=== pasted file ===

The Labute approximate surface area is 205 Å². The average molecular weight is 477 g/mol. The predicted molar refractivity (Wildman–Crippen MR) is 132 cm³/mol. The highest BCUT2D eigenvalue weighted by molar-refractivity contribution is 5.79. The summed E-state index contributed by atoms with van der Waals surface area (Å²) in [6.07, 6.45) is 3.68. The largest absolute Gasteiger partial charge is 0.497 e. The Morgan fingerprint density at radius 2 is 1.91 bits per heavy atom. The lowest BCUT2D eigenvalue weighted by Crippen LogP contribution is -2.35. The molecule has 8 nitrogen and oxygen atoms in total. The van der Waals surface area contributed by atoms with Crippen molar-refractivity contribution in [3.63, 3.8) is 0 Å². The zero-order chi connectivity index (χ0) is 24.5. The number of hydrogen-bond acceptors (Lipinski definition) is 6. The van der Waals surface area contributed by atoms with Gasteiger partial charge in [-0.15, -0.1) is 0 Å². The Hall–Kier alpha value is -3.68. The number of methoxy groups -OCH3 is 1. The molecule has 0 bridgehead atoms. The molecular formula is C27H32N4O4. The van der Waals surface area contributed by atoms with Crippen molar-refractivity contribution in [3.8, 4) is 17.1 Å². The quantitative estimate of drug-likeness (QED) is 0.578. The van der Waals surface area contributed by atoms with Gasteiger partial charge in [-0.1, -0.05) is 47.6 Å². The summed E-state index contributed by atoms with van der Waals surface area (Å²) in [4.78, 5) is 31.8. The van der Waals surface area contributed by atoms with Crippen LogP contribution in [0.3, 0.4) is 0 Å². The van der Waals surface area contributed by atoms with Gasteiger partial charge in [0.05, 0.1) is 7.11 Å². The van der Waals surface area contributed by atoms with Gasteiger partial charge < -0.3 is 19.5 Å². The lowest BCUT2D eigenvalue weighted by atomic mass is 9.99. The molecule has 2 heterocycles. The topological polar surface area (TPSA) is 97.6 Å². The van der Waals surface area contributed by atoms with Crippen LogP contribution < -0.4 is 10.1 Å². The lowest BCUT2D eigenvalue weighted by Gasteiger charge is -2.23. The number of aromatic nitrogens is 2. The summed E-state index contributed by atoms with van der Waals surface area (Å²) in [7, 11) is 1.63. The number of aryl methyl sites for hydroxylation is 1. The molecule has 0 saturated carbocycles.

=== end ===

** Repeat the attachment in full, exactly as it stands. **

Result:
The Labute approximate surface area is 205 Å². The average molecular weight is 477 g/mol. The predicted molar refractivity (Wildman–Crippen MR) is 132 cm³/mol. The highest BCUT2D eigenvalue weighted by molar-refractivity contribution is 5.79. The summed E-state index contributed by atoms with van der Waals surface area (Å²) in [6.07, 6.45) is 3.68. The largest absolute Gasteiger partial charge is 0.497 e. The Morgan fingerprint density at radius 2 is 1.91 bits per heavy atom. The lowest BCUT2D eigenvalue weighted by Crippen LogP contribution is -2.35. The molecule has 8 nitrogen and oxygen atoms in total. The van der Waals surface area contributed by atoms with Crippen molar-refractivity contribution in [3.63, 3.8) is 0 Å². The zero-order chi connectivity index (χ0) is 24.5. The number of hydrogen-bond acceptors (Lipinski definition) is 6. The van der Waals surface area contributed by atoms with Gasteiger partial charge in [-0.15, -0.1) is 0 Å². The Hall–Kier alpha value is -3.68. The number of methoxy groups -OCH3 is 1. The molecule has 0 bridgehead atoms. The molecular formula is C27H32N4O4. The van der Waals surface area contributed by atoms with Crippen molar-refractivity contribution in [3.8, 4) is 17.1 Å². The quantitative estimate of drug-likeness (QED) is 0.578. The van der Waals surface area contributed by atoms with Gasteiger partial charge in [-0.1, -0.05) is 47.6 Å². The summed E-state index contributed by atoms with van der Waals surface area (Å²) in [4.78, 5) is 31.8. The van der Waals surface area contributed by atoms with Crippen LogP contribution in [0.3, 0.4) is 0 Å². The van der Waals surface area contributed by atoms with Gasteiger partial charge in [0.05, 0.1) is 7.11 Å². The van der Waals surface area contributed by atoms with Gasteiger partial charge < -0.3 is 19.5 Å². The lowest BCUT2D eigenvalue weighted by atomic mass is 9.99. The molecule has 2 heterocycles. The topological polar surface area (TPSA) is 97.6 Å². The van der Waals surface area contributed by atoms with Crippen LogP contribution < -0.4 is 10.1 Å². The lowest BCUT2D eigenvalue weighted by Gasteiger charge is -2.23. The number of aromatic nitrogens is 2. The summed E-state index contributed by atoms with van der Waals surface area (Å²) in [7, 11) is 1.63. The number of aryl methyl sites for hydroxylation is 1. The molecule has 0 saturated carbocycles.